Missile, Air-to-Air, X-4
The German X-4 was a small air-to-air missile of World War II that could be fired at heavily armed Allied bombers from a distance. To prevent jamming, guidance was by wires running between the missile and launch aircraft, rather than by radio. Slated for use on the Me 262 jet fighter, the X-4 could also have been fired from such piston-engine aircraft as the Ju 88, Ju 388, and Fw 190, all of which launched test missiles beginning in August 1944.
A BMW 109-548 liquid-fuel rocket engine powered the missile. Ruhrstahl produced 1,000 X-4 airframes in late 1944, but an Allied air raid destroyed the BMW engines and production lines, a blow from which the program never recovered. This artifact was a gift of the Thiokol Chemical Corporation, Reactions Motors Division, which had acquired it from the U.S. military for post-World War II testing.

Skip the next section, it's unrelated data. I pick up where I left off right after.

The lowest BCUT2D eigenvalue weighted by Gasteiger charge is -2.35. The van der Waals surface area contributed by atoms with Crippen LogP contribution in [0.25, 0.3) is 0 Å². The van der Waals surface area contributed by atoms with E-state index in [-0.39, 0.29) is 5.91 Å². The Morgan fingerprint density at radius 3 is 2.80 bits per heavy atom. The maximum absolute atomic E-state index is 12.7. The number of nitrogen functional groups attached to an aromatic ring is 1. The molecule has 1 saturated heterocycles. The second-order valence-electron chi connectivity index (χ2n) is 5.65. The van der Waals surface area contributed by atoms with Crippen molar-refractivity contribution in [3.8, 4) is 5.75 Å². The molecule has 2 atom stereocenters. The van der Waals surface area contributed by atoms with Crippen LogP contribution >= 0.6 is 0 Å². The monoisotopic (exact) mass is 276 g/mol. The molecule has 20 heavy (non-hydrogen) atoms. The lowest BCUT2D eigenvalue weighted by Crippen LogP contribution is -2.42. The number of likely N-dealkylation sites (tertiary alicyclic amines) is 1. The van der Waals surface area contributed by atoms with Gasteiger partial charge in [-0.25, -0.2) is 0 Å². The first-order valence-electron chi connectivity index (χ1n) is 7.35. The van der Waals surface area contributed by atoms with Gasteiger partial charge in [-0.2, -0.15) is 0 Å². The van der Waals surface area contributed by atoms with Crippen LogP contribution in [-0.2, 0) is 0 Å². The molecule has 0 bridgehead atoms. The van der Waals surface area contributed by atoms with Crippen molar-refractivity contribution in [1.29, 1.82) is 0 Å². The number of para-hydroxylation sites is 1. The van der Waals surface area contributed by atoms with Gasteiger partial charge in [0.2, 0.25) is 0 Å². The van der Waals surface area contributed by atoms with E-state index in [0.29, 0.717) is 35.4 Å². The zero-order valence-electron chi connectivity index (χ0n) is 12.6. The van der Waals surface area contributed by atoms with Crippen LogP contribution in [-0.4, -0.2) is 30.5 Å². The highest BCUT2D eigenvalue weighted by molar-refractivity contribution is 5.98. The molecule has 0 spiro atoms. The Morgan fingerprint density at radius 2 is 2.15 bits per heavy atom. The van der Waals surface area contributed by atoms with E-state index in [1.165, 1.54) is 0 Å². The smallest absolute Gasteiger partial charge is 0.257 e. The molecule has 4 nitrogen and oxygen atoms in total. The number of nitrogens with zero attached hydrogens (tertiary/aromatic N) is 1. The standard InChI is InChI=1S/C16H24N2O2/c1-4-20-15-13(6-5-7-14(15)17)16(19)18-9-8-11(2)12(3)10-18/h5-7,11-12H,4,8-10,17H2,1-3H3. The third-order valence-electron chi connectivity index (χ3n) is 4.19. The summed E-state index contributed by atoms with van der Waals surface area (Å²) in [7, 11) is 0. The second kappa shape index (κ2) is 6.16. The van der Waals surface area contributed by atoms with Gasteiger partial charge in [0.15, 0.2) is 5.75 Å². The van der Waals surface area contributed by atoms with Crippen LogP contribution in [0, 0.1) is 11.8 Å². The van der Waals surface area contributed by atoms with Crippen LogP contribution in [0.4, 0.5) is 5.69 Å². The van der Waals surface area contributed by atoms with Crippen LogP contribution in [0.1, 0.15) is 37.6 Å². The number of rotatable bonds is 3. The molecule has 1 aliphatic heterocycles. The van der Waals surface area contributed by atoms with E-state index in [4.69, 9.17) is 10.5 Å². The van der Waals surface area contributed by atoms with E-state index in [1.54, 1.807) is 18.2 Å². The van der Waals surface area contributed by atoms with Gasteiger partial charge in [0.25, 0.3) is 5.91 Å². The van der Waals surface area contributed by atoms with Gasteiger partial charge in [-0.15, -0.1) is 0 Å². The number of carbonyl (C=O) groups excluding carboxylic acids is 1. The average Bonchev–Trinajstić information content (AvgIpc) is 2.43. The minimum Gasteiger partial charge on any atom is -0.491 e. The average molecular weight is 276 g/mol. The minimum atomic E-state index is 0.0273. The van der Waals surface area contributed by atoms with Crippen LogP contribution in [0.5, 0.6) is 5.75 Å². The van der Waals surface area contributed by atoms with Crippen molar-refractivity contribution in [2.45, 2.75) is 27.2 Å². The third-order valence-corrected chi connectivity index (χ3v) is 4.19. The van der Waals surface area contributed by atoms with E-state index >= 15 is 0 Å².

Gift of Reaction Motors Div., Thiokol Chemical Corp.
- Country of Origin
- Ruhrstahl AG
- CRAFT-Missiles & Rockets
- Overall: 78 3/4 in. long x 22 5/8 in. fin span, 132.3 lb. (200.03 x 57.5cm, 60kg)
- Other (explosive): 44 lb. (20kg)